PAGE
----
He would get aggitated if one talked of Sgt Warden as a hero; he felt that it was B/S to publically elevate any 1st SGT who 'allegedly' had an affair with an officer's wife [much less his commander].
Jack Malloy is my favorite character in the book. He is his own man and extremely intelligent but in the military environment, he just doesn't fit in. Ironically, many of the characters in the book who were perceived by the officers as "screw-ups" would have made the best soldiers in wartime. This is something that SSgt Warden seemed to realize. His relationship with Prewitt is interesting. One one hand, Warden respected Prewitt as a potentially great soldier but on the other hand, hated him for who he was and happily went along with Captain Holmes efforts to break him.
During my time in Marine boot camp, I served briefly on guard duty for the brig (they called it "Correctional Platoon"). The conditions there are much as described in the book. Those men go through hell. I remember how they had to wake up and completely disassemble their "racks" (bunk beds) and stack the rails up against the wall. At the end of the workday (usually digging ditches or doing other scut work), they would have to reassemble them. Sometimes the Sgt. on duty would take a handful of bolts and throw them across the room after they left for the day, adding to the confusion that evening when the poor guys had to put their racks back together again.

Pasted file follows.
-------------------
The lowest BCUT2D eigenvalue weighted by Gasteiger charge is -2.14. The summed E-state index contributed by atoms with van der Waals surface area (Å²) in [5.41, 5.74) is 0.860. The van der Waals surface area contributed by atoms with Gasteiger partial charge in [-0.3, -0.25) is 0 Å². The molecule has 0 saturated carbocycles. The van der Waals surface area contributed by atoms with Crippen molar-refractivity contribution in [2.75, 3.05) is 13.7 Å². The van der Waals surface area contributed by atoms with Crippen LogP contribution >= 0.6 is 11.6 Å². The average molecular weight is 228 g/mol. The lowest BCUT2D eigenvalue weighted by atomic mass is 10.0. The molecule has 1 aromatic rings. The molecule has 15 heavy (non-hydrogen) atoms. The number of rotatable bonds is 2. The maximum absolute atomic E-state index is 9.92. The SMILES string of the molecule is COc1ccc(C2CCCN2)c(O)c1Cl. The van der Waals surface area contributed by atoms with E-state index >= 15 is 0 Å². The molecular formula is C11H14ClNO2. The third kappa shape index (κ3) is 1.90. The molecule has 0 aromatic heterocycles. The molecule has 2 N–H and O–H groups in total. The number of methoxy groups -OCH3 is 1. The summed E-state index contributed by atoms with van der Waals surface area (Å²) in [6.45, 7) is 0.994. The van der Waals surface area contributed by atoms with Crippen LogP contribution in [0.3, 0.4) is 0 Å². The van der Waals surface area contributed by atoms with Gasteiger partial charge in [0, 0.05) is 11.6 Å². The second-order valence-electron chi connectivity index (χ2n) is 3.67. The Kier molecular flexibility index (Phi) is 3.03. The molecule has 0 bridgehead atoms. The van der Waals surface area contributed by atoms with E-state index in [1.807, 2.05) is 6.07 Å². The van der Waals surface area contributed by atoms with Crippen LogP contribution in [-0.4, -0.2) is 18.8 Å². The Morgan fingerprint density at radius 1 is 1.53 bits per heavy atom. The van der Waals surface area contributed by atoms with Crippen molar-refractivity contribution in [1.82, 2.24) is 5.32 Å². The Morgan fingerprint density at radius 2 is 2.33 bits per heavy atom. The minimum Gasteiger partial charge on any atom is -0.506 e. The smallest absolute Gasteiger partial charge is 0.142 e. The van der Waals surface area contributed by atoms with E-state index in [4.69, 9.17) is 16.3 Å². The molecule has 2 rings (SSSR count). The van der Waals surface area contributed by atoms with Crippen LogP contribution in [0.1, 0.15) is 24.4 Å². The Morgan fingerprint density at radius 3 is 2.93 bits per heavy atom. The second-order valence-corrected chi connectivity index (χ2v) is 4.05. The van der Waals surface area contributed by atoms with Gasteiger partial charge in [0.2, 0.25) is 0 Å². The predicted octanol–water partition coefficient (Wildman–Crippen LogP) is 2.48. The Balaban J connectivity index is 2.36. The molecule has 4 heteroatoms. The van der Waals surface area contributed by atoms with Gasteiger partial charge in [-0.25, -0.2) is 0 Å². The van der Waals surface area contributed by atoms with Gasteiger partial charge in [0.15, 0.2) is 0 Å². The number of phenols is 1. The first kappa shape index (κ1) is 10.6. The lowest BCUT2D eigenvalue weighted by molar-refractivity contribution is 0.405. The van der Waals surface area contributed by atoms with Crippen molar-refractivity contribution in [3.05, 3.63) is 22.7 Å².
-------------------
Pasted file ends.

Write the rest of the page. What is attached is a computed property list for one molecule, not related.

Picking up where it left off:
Nothing much different than locker room type talk there.
Interesting that he would make Slade an over enthusiastic and naive sounding soljier, when he is doing a self portrait.
Most likely having a little fun there. However, Jones was originally in the Air Corps in Hawaii and hated it which is reflected by what Slade was saying on the same topic. Also, Jones became friends with several friends in the Infantry and became enthusiastic about that unit...just like Slade. BTW, there are characters based on Jones in his other novels. In Go To The Widowmaker the main character was DIRECTLY based on him.
How about that! I just yesterday picked up a copy of "Name Of The Rose" while I took my family to Higgins Armory in Worcester (a museum of medieval armor). It was in the gift store. It looked very interesting and similar to a medieval novel I read last year ("Pillars Of The Earth" by Ken Follett). I've been wanting to read Eco for years but never got around to it.
I am sure Mallow was based on a real person (as most of Jones' characters are). There was just too much detail about the IWW (Wobblies) for Jones not to know such a person. Also since Jones was only in his 20s when he wrote FHTE I don't think he would have known enough about the Wobblies on his own to completely invent such a character. Most likely, Jones did meet an ex-Wobbly much like Jack Malloy. I would also like to know which real-life person Jones based Sgt. Warden on.
BTW, Robert E. Lee Prewitt was based on an Army buddy of Jones' named Robert Stewart.
Wobblies were kind of a home grown socialists in contrast to the bolsheviks/communists. They were probably more akin to Anarchists. However, Big Bill Haywood did flee to Russia in 1921 when he was out of jail on bail and died there in 1928.
Jones was never very political. Most likely he did meet a former Wobbly in the army and used him as a character in the book.